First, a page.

TOO MUCH, TOO LATE

(Crown, 2006)

Too Much, Too Late was probably like the second or third cover I ever worked on. I designed it roughly in the spring of 2005 for Crown. At the time, I had been sending out lots of promotional stuff and my stuff at the time was very influenced by the punk aesthetic. Especially Art Chantry, who is still a hero of mine.

 

The book itself is the story of an early ’90s indie rock band who never quite made it during their time but blew up well after they had broken up. It almost reminded me of the band Big Star, who never really quite made it the first time around. All of the images on the cover were cut and pasted together from with tape and a photocopy machine. I later went in and colored it in photoshop. Being that this was about an early indie band, it seemed to be the right way to go.

As for the image itself, I juxtaposed a sort of traditional Sears magazine-looking father and put a bad-ass Flying V guitar in his hands. I got lucky that I found a father that looked like he was doing a sort of Chuck Berry pose when I added the guitar.

Something that I also realized after the fact: this is a twin book cover to my later covers for Brave New World and also Final Exits. I am not sure why the overall composition speaks to me, but if you look at all three, they are a single figure with the title in a hold going over the middle of the figure.

 

Gregg Kulick, designer

THEN:  There’s a New York Dolls album called Too Much Too Soon, which is, I believe, their second, after the much more iconic self-titled first album. I cribbed my title from the Dolls, who cribbed it from Diana Barrymore’s book.

 

Diana Barrymore was John Barrymore’s daughter. I’m not sure what that makes her in relation to Drew but you can probably figure it out. She died young, at 38 from pills and booze, and I was writing the book at a time when I had the fear that I would do the same. As far as pills, booze, drugs, and the rock and roll lifestyle went, I had the fear. I wanted out of the scene. I think if you read the book that’s pretty evident in the rise and fall of the Jane Ashers. Part of me still wanted in, but I was scared I was going to die.

I’d cleaned up by the time the book was done. I’d left Spin magazine. I was doing things like buying silverware for the first time (instead of eating off plastic), or not smoking in doors. I gave up hard drugs. I began a serious relationship. I got a dog. Then another dog. And a few plants. I stopped going to rock shows. I wanted nothing rock and roll in my life. So my first reaction when they showed me the cover to the book (which I believe was also the cover of the Crown catalog for the fall of 2006) was, “Oh, God…rock and roll. Leave me alone, rock and roll.”

It’s hard for a writer who dips into a lot of styles and genres because the rock and roll aesthetic is always going to upstage them and to an outsider is always going to be the thing they seize on, even if they read and understand the complexities of the book, and even if it’s appropriate (which it may be here) it’s always going to be guitars, guitars, guitars. If it’s a punk affair, it’s even worse. You’ll get safety pins and the Jamie Reid-style designs or the cut-and-paste ransom note lettering because it’s “punk, man.”  (Ransom note lettering to a rock book is like letters dripping blood on a mafia book.) Whereas at the time, I wanted, like, a bunny on the cover. Or a Magnolia cupcake. A bed of wild flowers. A guy in a fishing hat. Diana Barrymore’s book cover, or the edition of it that I have, is just a black jacket with the title in big red letters, and I guess I needed, psychologically, something just as simple because I’d been living, like Diana, a chaotic existence.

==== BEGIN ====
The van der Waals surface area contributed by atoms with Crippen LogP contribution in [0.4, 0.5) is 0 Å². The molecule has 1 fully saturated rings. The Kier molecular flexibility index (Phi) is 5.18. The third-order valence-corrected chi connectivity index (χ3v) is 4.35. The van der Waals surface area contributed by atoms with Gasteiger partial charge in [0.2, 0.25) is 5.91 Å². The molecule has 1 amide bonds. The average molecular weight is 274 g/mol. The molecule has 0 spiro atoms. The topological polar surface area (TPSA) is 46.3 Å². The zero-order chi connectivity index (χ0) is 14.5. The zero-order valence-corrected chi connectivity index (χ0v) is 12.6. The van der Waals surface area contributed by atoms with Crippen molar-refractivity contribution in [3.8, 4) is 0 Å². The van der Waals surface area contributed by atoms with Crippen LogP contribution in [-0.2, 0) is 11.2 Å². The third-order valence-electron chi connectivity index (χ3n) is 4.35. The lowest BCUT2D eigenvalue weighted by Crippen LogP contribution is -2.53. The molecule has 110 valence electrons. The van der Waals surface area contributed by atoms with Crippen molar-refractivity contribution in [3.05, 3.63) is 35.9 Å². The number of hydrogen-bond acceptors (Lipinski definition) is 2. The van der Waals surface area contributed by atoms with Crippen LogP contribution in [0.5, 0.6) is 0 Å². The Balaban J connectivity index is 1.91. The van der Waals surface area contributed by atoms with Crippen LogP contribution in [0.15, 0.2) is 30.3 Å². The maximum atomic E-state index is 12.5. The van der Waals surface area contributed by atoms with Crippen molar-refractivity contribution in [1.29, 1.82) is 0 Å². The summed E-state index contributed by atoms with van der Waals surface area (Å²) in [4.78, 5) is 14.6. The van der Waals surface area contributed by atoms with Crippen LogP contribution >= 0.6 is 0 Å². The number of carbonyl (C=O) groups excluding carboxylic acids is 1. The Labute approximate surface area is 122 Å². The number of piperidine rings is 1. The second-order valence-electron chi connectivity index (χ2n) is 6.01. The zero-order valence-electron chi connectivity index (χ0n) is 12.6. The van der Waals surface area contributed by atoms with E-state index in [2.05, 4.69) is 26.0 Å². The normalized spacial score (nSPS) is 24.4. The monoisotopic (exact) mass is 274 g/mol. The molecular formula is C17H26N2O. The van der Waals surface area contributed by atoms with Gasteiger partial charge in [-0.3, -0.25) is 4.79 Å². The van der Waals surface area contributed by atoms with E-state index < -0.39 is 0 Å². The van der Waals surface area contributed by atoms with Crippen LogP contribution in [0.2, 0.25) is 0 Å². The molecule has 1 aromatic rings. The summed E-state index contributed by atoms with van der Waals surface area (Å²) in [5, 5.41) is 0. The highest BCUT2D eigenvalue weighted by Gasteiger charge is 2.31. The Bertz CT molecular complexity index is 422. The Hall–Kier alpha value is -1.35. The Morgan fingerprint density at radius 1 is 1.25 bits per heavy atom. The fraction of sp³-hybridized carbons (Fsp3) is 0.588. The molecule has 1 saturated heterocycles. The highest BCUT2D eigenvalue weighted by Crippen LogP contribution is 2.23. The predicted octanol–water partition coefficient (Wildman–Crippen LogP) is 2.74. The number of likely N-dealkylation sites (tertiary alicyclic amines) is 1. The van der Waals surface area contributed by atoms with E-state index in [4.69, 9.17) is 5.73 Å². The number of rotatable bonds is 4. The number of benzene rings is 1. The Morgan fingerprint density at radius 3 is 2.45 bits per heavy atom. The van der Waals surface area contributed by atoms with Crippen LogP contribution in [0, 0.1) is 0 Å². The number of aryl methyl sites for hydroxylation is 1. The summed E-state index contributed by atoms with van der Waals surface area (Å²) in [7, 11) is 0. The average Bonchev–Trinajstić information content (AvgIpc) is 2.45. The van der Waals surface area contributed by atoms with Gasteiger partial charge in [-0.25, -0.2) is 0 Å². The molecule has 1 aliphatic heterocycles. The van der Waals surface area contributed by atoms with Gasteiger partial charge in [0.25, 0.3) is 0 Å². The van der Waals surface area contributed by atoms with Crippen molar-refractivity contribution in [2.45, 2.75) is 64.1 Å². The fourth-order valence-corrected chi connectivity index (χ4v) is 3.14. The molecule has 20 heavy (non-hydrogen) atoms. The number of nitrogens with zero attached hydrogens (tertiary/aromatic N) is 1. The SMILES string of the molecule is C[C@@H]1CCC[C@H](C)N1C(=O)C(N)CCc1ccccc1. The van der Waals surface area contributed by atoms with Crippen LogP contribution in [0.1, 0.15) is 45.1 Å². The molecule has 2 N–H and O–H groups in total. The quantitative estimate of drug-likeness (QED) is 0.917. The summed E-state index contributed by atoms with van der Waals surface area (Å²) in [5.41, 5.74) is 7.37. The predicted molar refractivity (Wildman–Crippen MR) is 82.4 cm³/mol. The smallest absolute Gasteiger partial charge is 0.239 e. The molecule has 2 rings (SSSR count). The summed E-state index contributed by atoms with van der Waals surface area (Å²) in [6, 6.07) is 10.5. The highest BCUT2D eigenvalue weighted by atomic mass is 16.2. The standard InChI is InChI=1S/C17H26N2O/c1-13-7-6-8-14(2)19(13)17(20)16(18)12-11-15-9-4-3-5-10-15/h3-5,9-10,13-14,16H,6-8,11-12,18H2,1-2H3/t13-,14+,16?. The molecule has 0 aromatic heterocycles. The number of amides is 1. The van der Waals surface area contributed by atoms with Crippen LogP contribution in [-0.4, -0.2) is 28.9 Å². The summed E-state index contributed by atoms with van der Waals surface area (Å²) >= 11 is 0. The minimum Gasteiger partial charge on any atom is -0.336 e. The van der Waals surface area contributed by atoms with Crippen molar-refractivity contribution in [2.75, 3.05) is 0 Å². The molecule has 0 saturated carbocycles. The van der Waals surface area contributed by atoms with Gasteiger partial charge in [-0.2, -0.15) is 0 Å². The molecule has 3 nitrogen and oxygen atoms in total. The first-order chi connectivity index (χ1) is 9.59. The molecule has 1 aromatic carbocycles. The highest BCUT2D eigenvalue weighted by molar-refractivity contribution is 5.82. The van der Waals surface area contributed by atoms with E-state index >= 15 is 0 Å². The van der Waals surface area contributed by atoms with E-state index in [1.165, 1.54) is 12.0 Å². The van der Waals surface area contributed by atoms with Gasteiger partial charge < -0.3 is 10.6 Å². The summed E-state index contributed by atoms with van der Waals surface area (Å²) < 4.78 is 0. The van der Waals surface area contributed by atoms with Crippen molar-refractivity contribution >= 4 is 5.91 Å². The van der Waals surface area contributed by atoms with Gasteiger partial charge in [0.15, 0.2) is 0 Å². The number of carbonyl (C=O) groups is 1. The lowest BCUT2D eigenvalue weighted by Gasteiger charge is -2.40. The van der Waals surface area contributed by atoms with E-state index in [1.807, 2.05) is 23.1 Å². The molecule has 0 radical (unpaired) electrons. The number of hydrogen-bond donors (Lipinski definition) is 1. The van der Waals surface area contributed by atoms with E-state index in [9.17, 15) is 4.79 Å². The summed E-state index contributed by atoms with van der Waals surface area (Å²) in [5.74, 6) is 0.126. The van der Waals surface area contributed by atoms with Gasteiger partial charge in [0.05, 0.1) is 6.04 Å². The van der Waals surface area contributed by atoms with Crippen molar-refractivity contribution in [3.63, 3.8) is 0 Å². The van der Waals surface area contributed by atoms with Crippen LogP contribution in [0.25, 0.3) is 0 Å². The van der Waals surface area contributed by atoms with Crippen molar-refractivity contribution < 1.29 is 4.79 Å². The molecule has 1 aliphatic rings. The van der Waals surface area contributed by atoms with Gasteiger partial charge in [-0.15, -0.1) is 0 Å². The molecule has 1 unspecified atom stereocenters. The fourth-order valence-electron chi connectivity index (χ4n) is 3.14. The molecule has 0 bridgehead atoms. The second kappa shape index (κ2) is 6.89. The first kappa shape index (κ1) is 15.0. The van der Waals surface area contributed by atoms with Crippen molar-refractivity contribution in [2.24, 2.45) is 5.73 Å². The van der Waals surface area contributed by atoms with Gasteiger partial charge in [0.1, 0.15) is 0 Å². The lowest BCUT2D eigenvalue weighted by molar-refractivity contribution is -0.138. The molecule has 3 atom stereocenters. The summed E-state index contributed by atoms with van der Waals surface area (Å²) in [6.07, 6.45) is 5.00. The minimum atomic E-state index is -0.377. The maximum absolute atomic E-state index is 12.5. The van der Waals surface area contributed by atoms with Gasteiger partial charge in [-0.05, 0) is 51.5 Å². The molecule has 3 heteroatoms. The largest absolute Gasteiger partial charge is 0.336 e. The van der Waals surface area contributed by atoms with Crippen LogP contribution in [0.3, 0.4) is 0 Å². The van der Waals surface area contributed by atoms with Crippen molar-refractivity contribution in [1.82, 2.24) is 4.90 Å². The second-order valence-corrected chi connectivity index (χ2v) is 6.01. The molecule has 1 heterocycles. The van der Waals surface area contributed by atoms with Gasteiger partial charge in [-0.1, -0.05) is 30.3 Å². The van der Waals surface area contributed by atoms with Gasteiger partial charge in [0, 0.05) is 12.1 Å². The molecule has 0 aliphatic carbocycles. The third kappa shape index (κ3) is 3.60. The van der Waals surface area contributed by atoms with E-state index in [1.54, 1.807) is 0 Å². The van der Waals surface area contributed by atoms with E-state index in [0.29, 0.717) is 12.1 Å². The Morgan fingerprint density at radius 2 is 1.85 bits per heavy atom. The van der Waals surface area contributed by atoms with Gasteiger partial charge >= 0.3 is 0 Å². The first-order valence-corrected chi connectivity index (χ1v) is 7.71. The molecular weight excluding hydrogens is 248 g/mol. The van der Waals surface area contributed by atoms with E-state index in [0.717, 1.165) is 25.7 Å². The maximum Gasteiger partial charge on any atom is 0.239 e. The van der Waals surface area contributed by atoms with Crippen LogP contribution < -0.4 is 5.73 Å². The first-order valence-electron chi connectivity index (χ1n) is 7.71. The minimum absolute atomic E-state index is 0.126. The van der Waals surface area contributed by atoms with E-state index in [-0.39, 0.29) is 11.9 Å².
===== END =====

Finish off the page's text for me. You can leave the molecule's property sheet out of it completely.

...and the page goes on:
Anything but a fucking punk…anything. And a guitar.

NOW: I not only don’t have a problem being identified as a rock writer like some of my writer friends do, I’m proud of it. And while guitars or punk or anything like that at the time seemed like a genuine threat to my health, now at almost 43, I look at this cover and at some of the others of that phase in my writing career and am like, “Well, yeah…that’s what it was.” And I feel, as I said, proud, defiant, like a survivor.

I always appreciated the cover as a well-crafted and interesting one as far as the thought and skill that went into it. I just couldn’t live with it until now, or even look at it. I had to complete my growing up or growing out of this dangerous rock persona I invented for myself.

This isn’t entirely true. I’ve always been a fan of the pink-and-black color combination. It’s very new wave rockabilly, and that’s never bad, and even then I was down with the colors.

I’m grateful that it’s an instantly recognizable cover—on my Amazon page my eye goes to it—and now that I actually NEED a little more rock in my life for balance, I’m even more thankful that it’s evidence that I wasn’t always the domestic wimp shut-in I am now.

Also, doesn’t he look a little like Art from Everclear to you?

Marc Spitz, author

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